The structure of the active site
A cysteine protease-like catalytic triad was initially identified in the structure of CifEc and comprises residues Cys109, His165 and Gln185. In CifPl the equivalent residues are Cys123, His181 and Gln200; in CifBp they are Cys90, His145 and Gln165. The cysteine of this triad is essential for the activity of Cifs as mutation of this residue leads to loss of the cell cycle arrest phenotype in cell-based assays , . The relative positions of the Cys-His-Gln residues in each of the proteins are highly conserved, suggesting these proteins perform the same catalytic function.
The structure of the active site triad of CifPl is shown in Fig. 2(a). The active site cysteine is located at the N-terminus of 13 residue α-helix (α5) with the side chains of His181 and Gln200 arising from the β2 and β3-strands respectively. In both CifPl and CifBp, residues of the catalytic triad are connected through hydrogen bond interactions. The thiol group of the putative catalytic cysteine is positioned 3.9 Å from the Nδ1 atom of His181 (CifPl numbering). The orientation of His181 is stabilised by a hydrogen bond from the Nε2 atom of this residue to the Oε1 atom of Gln200 (2.7 Å, CifPl numbering). These inter-residue distances are similar to those found in papain (which has a Cys-His-Asn triad ), and will presumably enhance the nucleophilicity of the active site cysteine in Cifs in a similar manner to that observed in this archetypal cysteine protease. Also, the cysteine thiol group is likely affected by the close approach of the NH groups of backbone amides from residues 124 and 182 (CifPl numbering). Further, as noted above, the cysteine residue resides at the N-terminal end of an α-helix. The electrostatic properties of helix macrodipoles have previously been implicated in altering the reactivity (significantly reducing the pKa) of cysteine residues positioned at the N-termini of α-helices .
(a) Active site of CifPl. Hydrogen bonds between residues of the proposed active site triad (Cys123, His181, Gln200) are shown as dotted yellow lines. Residues Gly124, Asn175, Gly180, Asp202 and Leu203, which are fully conserved in Cifs, are also shown. (b) Conserved-residues within the tail-domain. The locations of five residues within the tail-domain that are conserved among all known Cifs are marked. The position of Leu203 and the Cys123 are also shown to aid orientation.
A number of other residues, conserved across the Cif family, are positioned near the putative active site. The side chain of Asp202 (CifPl numbering, see Fig. 2(a)) projects into a solvated pocket in Cifs and could be involved in either modulating the electrostatic properties of the active site or substrate binding. In either role, this residue significantly contributes to the negative surface potential observed at this site (see below). The side chains of Leu203 and Asn175 (CifPl numbering) are prominently displayed on the protein surface (see Fig. 2(a)) and are prime candidates for residues that could make interactions with substrates. In addition, glycine residues at positions 124 and 180 (CifPl numbering) may be necessary to allow the close-approach of substrates to the active centre. The backbone dihedral angles adopted by these residues are not restricted to glycines, suggesting they are not conserved for purely structural reasons.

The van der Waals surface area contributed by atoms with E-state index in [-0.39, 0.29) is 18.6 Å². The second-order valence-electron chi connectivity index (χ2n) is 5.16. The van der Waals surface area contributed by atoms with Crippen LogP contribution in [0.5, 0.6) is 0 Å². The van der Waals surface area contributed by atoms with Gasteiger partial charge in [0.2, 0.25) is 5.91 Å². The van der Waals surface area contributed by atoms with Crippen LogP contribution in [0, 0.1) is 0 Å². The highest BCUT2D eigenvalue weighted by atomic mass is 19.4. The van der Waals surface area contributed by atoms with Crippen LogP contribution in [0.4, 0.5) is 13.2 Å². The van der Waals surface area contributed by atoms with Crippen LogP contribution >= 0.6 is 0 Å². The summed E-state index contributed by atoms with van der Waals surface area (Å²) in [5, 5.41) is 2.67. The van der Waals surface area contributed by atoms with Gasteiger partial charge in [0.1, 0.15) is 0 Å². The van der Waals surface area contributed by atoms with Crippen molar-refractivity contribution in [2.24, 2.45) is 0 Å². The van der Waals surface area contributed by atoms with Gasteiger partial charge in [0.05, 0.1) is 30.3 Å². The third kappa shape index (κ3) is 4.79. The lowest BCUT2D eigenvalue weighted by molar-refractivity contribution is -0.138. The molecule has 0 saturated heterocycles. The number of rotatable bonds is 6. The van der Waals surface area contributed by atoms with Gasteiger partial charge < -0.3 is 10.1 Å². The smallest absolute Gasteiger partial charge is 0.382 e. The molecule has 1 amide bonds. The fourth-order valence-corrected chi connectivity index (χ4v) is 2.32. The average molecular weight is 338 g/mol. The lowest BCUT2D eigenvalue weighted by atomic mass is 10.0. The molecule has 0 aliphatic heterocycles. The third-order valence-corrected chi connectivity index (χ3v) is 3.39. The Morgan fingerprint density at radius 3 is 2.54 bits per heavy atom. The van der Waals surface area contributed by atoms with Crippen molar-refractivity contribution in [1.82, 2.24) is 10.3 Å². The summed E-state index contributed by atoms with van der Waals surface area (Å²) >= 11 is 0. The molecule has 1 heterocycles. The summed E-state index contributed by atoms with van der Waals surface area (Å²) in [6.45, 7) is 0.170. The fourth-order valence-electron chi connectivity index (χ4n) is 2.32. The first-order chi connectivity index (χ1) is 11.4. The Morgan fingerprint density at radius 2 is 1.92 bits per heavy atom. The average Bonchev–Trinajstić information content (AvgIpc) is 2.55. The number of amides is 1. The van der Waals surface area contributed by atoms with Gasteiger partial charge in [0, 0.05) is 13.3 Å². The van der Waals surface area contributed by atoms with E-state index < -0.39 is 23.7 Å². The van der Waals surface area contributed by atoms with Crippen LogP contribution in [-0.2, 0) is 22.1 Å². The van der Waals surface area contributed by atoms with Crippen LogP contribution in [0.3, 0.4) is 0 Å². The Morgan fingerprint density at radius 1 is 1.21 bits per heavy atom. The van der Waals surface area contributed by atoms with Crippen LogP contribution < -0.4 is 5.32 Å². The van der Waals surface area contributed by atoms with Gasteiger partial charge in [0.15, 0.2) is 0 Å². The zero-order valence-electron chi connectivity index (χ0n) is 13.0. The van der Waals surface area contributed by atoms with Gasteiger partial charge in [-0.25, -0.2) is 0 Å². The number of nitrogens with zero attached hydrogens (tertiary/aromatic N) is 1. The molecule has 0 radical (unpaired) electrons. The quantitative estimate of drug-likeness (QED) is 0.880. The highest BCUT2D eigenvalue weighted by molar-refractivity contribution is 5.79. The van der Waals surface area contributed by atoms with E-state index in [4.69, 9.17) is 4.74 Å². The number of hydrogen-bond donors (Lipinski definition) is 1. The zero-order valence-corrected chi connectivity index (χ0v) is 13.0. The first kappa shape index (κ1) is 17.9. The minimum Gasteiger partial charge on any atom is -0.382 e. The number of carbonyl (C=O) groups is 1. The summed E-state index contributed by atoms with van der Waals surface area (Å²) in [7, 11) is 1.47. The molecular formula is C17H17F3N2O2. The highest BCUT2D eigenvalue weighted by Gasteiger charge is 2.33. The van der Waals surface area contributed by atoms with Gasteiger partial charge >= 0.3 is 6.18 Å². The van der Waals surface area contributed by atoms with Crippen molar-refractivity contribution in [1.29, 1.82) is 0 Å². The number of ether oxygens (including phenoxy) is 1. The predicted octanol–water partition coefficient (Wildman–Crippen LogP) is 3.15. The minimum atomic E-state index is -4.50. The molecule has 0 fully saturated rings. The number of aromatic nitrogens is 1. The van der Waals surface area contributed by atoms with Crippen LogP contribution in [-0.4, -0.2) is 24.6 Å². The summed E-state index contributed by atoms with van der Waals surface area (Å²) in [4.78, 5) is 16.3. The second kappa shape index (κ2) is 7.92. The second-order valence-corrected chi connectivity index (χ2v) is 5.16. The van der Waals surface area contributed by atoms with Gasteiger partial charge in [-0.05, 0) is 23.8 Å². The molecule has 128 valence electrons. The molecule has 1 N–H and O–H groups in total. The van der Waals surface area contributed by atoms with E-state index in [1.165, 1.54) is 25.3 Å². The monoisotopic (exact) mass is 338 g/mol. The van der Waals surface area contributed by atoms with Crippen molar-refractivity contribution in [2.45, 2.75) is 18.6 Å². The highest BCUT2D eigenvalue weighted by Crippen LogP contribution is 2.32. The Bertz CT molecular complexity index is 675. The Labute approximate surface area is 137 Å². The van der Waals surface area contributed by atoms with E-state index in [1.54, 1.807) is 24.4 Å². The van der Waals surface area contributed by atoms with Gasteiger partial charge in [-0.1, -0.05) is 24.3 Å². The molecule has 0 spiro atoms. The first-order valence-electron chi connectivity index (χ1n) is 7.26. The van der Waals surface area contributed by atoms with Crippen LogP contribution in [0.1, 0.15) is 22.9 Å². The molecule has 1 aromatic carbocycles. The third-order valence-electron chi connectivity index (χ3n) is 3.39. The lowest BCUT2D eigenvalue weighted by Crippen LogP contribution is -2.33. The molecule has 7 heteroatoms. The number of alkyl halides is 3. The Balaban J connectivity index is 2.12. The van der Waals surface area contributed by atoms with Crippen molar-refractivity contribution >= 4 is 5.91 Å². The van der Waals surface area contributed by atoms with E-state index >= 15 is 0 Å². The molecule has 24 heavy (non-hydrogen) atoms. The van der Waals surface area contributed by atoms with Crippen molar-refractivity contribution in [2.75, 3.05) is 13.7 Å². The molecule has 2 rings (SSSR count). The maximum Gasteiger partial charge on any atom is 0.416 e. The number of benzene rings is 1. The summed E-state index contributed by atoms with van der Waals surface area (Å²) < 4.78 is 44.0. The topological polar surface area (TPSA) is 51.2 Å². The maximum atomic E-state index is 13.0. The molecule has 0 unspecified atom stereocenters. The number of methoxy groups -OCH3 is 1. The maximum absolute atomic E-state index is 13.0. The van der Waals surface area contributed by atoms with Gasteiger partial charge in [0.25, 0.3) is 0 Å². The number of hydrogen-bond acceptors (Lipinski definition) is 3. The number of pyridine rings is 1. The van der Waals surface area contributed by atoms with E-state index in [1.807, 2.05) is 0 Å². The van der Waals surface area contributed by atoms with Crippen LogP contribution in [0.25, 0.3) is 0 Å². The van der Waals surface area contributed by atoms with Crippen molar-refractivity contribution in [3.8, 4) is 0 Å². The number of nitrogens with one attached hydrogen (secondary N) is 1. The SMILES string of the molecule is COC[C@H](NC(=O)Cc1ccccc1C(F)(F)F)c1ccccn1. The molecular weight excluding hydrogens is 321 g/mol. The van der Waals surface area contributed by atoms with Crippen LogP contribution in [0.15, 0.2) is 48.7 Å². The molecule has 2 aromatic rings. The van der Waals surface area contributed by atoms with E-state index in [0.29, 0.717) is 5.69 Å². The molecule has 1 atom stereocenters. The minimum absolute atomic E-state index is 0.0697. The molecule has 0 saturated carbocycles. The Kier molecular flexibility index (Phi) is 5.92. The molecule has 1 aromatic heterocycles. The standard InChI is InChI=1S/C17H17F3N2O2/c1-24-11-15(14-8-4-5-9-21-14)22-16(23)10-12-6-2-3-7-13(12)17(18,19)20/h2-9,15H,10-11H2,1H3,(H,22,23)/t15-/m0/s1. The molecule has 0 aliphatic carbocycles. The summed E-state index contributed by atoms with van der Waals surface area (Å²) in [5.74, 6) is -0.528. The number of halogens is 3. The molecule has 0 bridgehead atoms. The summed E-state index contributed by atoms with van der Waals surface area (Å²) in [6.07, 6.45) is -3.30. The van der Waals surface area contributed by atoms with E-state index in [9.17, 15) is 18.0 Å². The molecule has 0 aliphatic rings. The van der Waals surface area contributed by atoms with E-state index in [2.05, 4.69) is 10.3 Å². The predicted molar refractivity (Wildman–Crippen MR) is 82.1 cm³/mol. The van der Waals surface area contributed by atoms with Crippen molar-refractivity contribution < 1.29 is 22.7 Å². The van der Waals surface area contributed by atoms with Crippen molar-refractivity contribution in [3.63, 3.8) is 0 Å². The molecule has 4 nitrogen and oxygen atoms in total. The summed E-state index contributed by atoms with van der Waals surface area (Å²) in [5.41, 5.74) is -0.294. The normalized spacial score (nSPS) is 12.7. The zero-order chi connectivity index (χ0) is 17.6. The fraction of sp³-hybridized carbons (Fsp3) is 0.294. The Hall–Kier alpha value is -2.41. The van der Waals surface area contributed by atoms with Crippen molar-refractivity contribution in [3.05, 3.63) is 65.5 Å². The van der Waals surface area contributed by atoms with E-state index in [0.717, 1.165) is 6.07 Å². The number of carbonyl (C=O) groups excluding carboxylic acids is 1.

The structure of the occluding loop identified in CifEc is conserved in CifPl and CifBp
First observed in the structure of CifEc, the so-called ‘occluding loop’, which spans residues 189–195 (CifEc numbering), lies adjacent to the active site (see Figs. 1 and 2). It has been noted that this loop appears to partially block the catalytic site, and may even regulate access to the active centre via a gating mechanism .
The structures presented here show that the conformation of the occluding loop is conserved in both CifPl (residues 203–212) and CifBp (residues 168–177). Comparison of the B-factors of the residues that comprise the occluding loop with those in the core of the fold suggests the conformation of this region is quite rigid and unlikely to be dynamic. This goes some way to arguing against a role for this loop acting as a flexible gate regulating access to the active site; an alternative role in supporting substrate specificity is discussed below.
Structure of the tail-domain
As mentioned above, the published structure of CifEc is of a truncated form, lacking the first 99 amino acids. The structures of CifPl and CifBp presented here extend back to residues Ser50 (CifPl) and His14 (CifBp). For CifBp, this directly follows the likely T3SS signal, and it is perhaps not surprising that this is disordered in the structure as it forms the recognition site for the T3SS and/or associated chaperones. For CifPl, the N-terminal ∼48 residues are cleaved prior to crystallisation, therefore ∼2 residues expected to be in the crystallised protein but are not observed in the electron density.
The overall structure adopted by the tail-domain of CifPl is shown in Fig. 2(b). It is formed from four α-helices (in the case of CifPl: α1 = residues 58–71; α2 = 72–79; α3 = 92–108 and α4 = 109–117) and a ‘loop’ region that connects α4 to the catalytic cysteine residue at the N-terminus of α5. Structural similarity searches with DALI  do not reveal any other proteins (of known structure) that encompass such a domain; this may therefore be unique to Cifs.